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This article in CS

  1. Vol. 16 No. 5, p. 706-709
     
    Received: June 19, 1975


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doi:10.2135/cropsci1976.0011183X001600050027x

Effects of Plant Density on the Quality of Cobs Used for Corn Cob Pipes1

  1. P. J. Loesch,
  2. C. F. Stark and
  3. M. S. Zuber2

Abstract

Abstract

Special purpose corn (Zea mays L.) cultivars and hybrids have been developed for manufacture of cob pipes. Little information is available concerning cultural practices most suited to the production of pipe corn. The objectives of the present investigation were to 1) determine whether plant density affects cob quality and 2) determine the simple correlations among cob quality traits.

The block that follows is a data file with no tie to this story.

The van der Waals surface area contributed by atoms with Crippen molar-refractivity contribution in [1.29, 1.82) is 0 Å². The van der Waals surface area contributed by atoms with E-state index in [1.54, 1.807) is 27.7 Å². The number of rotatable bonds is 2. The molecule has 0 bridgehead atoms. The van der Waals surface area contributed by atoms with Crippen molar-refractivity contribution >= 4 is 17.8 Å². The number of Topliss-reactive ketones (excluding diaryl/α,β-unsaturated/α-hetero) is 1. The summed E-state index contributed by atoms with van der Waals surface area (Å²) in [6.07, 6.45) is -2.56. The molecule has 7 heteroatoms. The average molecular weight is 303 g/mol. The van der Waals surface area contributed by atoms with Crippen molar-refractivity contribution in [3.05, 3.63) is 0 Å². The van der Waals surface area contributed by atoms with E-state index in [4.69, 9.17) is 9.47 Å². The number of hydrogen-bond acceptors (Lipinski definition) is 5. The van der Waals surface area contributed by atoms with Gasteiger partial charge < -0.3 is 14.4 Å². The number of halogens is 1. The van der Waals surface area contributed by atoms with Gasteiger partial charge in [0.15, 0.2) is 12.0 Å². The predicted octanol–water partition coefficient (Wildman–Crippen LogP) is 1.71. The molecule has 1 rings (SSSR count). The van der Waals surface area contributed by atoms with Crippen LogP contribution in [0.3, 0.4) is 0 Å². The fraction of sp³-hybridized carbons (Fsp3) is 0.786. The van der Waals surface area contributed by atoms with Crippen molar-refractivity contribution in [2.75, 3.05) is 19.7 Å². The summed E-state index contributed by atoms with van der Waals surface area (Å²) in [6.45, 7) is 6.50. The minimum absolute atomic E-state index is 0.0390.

Tour corn (Zea mays L.) hybrids characterized by large cob size were evaluated at three densities at two locations in 2 years. Significant differences among hybrids were obtained for every trait studied and interactions among combinations of hybrids, years, locations, and plant spacing occurred frequently. Cob quality, as expressed by length, diameter, weight, and the length of cob exceeding a specified diameter, was improved significantly by reducing plant density. Similarly, crushing strength, weight, and density of 5.1-cm cob sections increased significantly as plant density was reduced. Increased size, weight, density, and crushing strength would improve cob machinability and presumably increase the life expectancy of the pipes. We concluded that the pipe corn manufacturer would benefit appreciably by contracting pipe corn to be grown at relatively low plant densities to improve the quality and increase the frequency of acceptable cobs. Economic considerations will determine the appropriate plant density to achieve an acceptable balance between high quality cobs and grain yield per unit area.

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